If I were a betting woman I would put money on Tadej Pogačar to win Liège-Bastogne-Liège on Sunday, not because he is the defending champ but because he lost La Flèche Wallonne.
Pogačar faded to 12th in the one-day classic on Wednesday, losing pace on the Mur de Huy where winner Dylan Teuns got the better of Alejandro Valverde, who I can only assume has the elixir of life at home given he’s still at the pointy end of such races and against such competition at 41. It’s more mind blowing than Pogačar winning two Tour de France titles before his 23rd birthday.
But anyway, I digress.
Pogačar has barely put a pedal stroke wrong this season and that is perhaps partly why he was hyped as a contender in the lead-up to the race he has only twice competed in before, finishing ninth in 2020 and 18th in 2019.
He won the UAE Tour on 2022 season debut, then went on to win Strade Bianche, won two stages, the race title and points classification at Tirreno-Adriatico, was fifth at Milan-San Remo, 10th at Dwars door Vlaanderen and fourth at the Tour of Flanders.
The industry has become so accustomed to the Slovenian winning that when he doesn’t it’s almost a bigger news story. The headlines generated from his post-race interview at La Flèche Wallonne suggested as much. “Tadej Pogačar provides a mortal reminder on the Mur de Huy,” read one. “Tadej Pogačar shrugs off suggestions of weakness after fading in La Flèche Wallonne,” said another.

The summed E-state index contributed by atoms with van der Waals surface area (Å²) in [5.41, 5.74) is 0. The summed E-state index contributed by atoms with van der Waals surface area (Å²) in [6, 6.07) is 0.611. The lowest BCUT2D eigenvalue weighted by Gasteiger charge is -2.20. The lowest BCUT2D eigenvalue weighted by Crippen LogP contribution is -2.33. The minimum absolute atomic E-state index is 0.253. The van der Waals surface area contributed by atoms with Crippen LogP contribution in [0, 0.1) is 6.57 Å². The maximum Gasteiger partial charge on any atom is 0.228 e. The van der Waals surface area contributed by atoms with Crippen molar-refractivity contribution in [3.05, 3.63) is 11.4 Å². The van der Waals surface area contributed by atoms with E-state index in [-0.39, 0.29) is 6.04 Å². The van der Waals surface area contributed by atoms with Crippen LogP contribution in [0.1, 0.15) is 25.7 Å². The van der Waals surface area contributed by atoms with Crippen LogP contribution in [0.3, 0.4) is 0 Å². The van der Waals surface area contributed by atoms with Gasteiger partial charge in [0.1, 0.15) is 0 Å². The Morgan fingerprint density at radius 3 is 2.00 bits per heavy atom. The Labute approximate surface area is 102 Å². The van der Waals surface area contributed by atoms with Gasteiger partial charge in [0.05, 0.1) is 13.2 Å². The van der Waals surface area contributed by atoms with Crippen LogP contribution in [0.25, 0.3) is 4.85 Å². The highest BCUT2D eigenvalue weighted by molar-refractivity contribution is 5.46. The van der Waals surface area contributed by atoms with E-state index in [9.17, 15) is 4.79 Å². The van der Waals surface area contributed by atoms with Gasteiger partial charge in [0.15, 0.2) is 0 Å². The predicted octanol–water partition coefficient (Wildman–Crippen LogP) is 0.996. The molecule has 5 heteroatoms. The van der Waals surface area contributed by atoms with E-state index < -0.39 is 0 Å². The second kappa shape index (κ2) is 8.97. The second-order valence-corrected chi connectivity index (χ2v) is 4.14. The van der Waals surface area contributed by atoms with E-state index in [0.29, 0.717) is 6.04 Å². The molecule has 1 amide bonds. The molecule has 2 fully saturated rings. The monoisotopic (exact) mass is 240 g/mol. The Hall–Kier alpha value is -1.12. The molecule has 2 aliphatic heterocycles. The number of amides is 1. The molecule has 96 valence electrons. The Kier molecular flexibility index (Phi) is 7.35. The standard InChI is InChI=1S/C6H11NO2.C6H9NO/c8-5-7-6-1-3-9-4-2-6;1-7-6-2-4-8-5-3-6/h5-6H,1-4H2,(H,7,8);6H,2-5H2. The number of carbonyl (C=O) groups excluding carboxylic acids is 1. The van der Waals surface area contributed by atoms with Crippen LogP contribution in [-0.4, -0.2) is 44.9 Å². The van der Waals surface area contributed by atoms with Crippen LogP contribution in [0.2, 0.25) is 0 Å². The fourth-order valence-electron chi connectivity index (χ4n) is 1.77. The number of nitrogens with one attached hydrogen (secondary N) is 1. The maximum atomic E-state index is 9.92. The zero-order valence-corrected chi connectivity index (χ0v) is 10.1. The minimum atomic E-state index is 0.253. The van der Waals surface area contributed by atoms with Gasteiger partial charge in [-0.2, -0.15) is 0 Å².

And indeed, at least regarding the latter, he did, already looking ahead to his title defence.
“I’m fully motivated for Sunday,” Pogačar told journalists at the finish. “I don’t see this as a weakness. It’s a one-day race and this happens. Sometimes you can’t do your best, sometimes you can do really good, but I don’t think that this was a weakness.”
I was reminded of a conversation I had with UAE Team Emirates sports director Fabio Baldato at the Tour of Oman in February.
I’d asked the Italian for his opinion on the prodigy, who he worked with for the first time at a handful of one-day races at the end of the 2021 season, including Il Lombardia, which Pogačar won, having placed fourth behind compatriot Primož Roglič three days before at Milano-Torino and third the day before that at Tre Valli Varesine.
“He was third at Tre Valli [Varesine],” Baldato recalled. “He was working hard, he was a little bit tired but after Milano-Torino, there he lost the race, he was not at the level of Yates and the others. I was looking in his eyes and he said, ‘No worries, Saturday [at Il Lombardia] I will be there.’ He wanted to be there, he knew he was not far from them, it was a hard day, he was beat, but already, he was thinking, ‘I show you in two days [at Lombardia] what I can do.’”
“He always wants to compete,” said Baldato. “He wants to be the first. Everything he does he’s got to win.”
The other observation Pogačar made on Wednesday was that La Flèche Wallonne, not dissimilar to Milano-Torino you could say, was a hard race, a hard final.
“I did my best,” he said. “I pushed myself over the limit and I came to the front row with 200m to go. I was quite excited to be there, and I thought that I could do good but then the lactate hit me, and I barely got to the finish. It’s all good.”
Like I said, if I were a betting woman…